"An ancient bottle of whiskey presented by Abraham Lincoln more than a century ago was found when authorities opened the cornerstone of the Illinois Capitol."

Was It Still Drinkable?  --DaCoot

Tuesday, February 7, 2017

Looking Back to 1941: Heat Wave Strikes

From the August 17, 2016, MidWeek "Looking Back."

1941, 75 Years Ago.

"The crew cleaning the interior and exterior of the Sycamore city water tower were stopped by the heat yesterday.  Early hours were not so bad, but the mid-day sun which bounced its heat waves off the steel on the tower tank was too much for the workmen.

"They had to give up."

A Hot Time In the Old Town Today.  --Coothot

A Heartbreaking Year for Celebrity Deaths-- Part 8: Professor Snape to John Glenn


Alan Rickman (Professor Serverus Snape in the "Harry Potter" movies.
Gene Wilder
Curtis Hanson
Michael Cimino


Harper Lee
Umberto Eco
Elie Wiesel
Gloria Naylor
Alvin Roffler

JOHN GLENN  If we ever had a hero, this would be the guy.

Muhammed Ali

Monday, February 6, 2017

A Heartbreaking Year for Celebrity Deaths-- Part 7: Politics

Other 2016 deaths:


Shimon Peres, former president and prime minister of Israel.

Former Attorney General Janet Reno.

Phyllis Schlafly, conservative activist whose opposition to feminism created a hero for the political right.


Phil Chess, whose Chess Records on South Michigan Avenue was so big for blues, recording such acts as Muddy Waters and Howling Wolf and many others.


NFL defensive coordinator Buddy Ryan whose fabled "46" defense (named after Doug Plank's number) gave the '85 Bears their only team Championship in Super Bowl XX.  We just saw that game again this past weekend.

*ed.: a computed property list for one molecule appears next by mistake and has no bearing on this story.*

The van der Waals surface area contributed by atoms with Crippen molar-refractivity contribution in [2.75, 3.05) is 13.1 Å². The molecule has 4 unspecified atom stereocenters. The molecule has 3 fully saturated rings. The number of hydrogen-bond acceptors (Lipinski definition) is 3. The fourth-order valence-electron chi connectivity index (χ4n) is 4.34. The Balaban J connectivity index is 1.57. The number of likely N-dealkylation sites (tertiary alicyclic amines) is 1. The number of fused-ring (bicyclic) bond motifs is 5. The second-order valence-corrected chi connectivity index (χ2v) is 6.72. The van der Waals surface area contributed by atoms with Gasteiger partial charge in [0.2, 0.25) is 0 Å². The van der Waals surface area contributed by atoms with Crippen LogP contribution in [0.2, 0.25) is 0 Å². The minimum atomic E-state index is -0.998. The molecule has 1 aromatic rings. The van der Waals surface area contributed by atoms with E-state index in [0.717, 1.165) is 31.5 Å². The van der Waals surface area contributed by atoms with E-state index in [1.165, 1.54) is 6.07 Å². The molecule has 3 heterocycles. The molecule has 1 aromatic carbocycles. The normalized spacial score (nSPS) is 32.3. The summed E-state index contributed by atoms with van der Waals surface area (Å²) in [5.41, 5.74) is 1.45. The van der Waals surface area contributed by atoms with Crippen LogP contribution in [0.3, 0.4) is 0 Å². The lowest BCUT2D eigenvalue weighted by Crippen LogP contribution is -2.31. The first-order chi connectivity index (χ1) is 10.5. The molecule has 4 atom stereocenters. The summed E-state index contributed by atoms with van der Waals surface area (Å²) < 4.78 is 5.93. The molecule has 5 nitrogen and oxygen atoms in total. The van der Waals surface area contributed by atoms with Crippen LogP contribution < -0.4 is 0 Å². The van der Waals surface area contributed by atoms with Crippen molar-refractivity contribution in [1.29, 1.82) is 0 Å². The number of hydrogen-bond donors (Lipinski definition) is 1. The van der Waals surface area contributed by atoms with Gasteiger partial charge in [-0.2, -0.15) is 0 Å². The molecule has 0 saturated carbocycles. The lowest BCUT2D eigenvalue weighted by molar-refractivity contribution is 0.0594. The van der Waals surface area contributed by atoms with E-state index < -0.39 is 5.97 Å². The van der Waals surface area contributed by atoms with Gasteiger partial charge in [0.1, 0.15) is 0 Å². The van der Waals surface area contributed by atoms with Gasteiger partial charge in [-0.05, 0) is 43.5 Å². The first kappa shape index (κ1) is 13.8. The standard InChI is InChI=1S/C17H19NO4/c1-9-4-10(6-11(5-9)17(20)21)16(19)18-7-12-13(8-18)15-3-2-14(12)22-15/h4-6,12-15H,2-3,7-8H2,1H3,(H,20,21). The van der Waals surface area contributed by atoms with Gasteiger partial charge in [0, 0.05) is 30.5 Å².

A Heartbreaking Year for Celebrity Deaths-- Part 6 Big Macs to Zsa Zsa

Even Miss Cleo, whose psychic hotlines was a staple of late-night TV in the 1990s, died.

Jim Delligatti, 98, inventor of the Big Mac.

Peng Chang-kuei, 98,  created General Tso's chicken.

Rose Evansky, 94, invented blow-dry styling.

Kenny baker whose 3-foot-8-inch height gave life to R2-D2.

Michu Meszaros, billed as the "Smallest Man in the World" in the Ringling Bros. & Barnum & Bailey Circus, stood 2-foot-9-inches

Zsa Zsa Gabor, 99


Sunday, February 5, 2017

A Heartbreaking Year for Celebrity Deaths-- Part 5: TV

These are some of the TV giants who died in 2016:

Grant Tinker:  "Mary Tyler Moore," "Cheers,"  "Miami Vice."
Garry Shandling:  "The Larry Sanders Show"

Garry Marshall:  "Happy Days," "Mork & Mindy" and the first "Odd Couple."
Ron Glass and Abe Vigoda of "Barney Miller"

Florence Henderson:  Mrs. Brady on "The Brady Bunch."
Robert Vaughan:  "The Man From U.N.C.L.E."

Dan Haggerty as Grizzly Adams
Pat Harrington Jr.:  Schneider on "One Day At a Time"

Saturday, February 4, 2017